has no intention of giving up on storage specialist Data Domain, which recently agreed to
with EMC rival
. With NetApp waiting on Data Domain shareholders to approve the deal, EMC CEO Joe Tucci still has his eye on the de-duplication company.
in the race to acquire Data Domain, clinching a $1.9 billion cash and stock deal with the Data Domain board. Undeterred, however, EMC CEO Tucci has launched a charm offensive aimed at the firm's 800-plus employees.
In an open letter published early Tuesday, Tucci sells EMC as the best fit for the Santa Clara, Calif.-based firm and its workforce.
"We believe that bringing Data Domain into the EMC family would be the best way for you to continue building your careers and accelerating the success you've already achieved in the marketplace," he wrote.
The CEO goes on to promise Data Domain's employees a "great and exciting" future if they become part of EMC, pointing to previous acquisitions that include security giant
and virtualization trailblazer
. Over the past six years, EMC has acquired 11 companies in Silicon Valley alone and has 6,000 employees in the area, according to Tucci.
"We are very mindful of culture-respecting and preserving the various cultures that made the companies we acquired successful in the first place," he added. "Our plan is to keep the people and products of Data Domain intact and operate your company as a product division within EMC."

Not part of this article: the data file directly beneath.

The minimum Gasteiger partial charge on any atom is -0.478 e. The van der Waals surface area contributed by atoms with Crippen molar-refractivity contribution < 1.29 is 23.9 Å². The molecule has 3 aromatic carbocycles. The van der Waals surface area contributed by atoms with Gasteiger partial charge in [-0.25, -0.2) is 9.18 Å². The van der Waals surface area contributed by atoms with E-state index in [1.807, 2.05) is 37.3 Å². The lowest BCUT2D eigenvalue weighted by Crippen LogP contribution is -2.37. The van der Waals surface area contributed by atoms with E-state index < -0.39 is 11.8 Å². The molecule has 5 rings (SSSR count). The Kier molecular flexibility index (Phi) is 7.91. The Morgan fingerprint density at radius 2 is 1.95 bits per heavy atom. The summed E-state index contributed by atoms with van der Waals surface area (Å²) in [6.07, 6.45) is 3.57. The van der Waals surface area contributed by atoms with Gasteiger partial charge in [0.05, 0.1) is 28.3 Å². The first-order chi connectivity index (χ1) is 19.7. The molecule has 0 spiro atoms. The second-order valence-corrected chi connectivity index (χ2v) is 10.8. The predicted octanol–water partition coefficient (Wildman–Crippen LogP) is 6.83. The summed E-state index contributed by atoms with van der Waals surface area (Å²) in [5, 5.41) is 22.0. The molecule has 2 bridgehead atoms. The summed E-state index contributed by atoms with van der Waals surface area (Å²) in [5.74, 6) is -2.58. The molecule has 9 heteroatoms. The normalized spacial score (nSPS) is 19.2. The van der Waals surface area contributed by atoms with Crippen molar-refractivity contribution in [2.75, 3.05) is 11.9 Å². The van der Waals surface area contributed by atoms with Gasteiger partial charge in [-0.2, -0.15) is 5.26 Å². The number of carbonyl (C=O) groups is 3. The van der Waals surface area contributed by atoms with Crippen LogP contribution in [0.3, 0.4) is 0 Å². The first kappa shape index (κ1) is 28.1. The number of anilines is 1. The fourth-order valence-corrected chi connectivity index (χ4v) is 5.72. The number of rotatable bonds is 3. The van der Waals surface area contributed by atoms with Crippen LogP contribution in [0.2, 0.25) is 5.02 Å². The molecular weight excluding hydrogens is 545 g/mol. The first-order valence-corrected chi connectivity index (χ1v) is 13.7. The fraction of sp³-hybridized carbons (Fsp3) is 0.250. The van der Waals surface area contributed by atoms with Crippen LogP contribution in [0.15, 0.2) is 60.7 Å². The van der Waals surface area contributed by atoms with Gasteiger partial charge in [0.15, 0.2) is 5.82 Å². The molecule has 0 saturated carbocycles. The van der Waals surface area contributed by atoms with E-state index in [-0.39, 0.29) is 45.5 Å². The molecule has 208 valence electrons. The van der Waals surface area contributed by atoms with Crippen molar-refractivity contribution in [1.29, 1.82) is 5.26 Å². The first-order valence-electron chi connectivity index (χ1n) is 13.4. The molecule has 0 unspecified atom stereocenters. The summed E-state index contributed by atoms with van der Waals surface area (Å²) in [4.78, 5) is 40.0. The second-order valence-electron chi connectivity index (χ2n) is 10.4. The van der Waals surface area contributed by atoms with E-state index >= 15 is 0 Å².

EMC launched its
all-cash bid to acquire Data Domain earlier this month, surpassing NetApp's
of $1.5 billion in cash and stock by 20%.
Even though NetApp subsequently upped the ante in the Data Domain bidding war, Tucci claims that EMC's all-cash bid was stronger.
"Your board of directors has a fiduciary responsibility to do what is in the best interests of Data Domain's shareholders," wrote Tucci. "EMC's $30 per share all-cash tender offer to acquire all of the outstanding stock of Data Domain remains superior to NetApp's part-stock, part-cash offer."
Data Domain is regarded as a trailblazer in data de-duplication technology, which ensures that the same pieces of information are not stored. By eliminating duplicate data, Data Domain and its rival
are pushing their hardware and software as a way for companies to reduce their storage footprint.
This message resonates at a time when users are struggling with vast volumes of data, hence EMC's unwillingness to let go of its acquisition target. Whoever walks away with Data Domain could gain an edge on their rival by tapping into one of the hottest technologies in the storage market.
Data Domain shares rose 12 cents, or 0.4%, to $32.69 Tuesday, mirroring the broader advance in tech stocks that saw the Nasdaq rise 0.3%.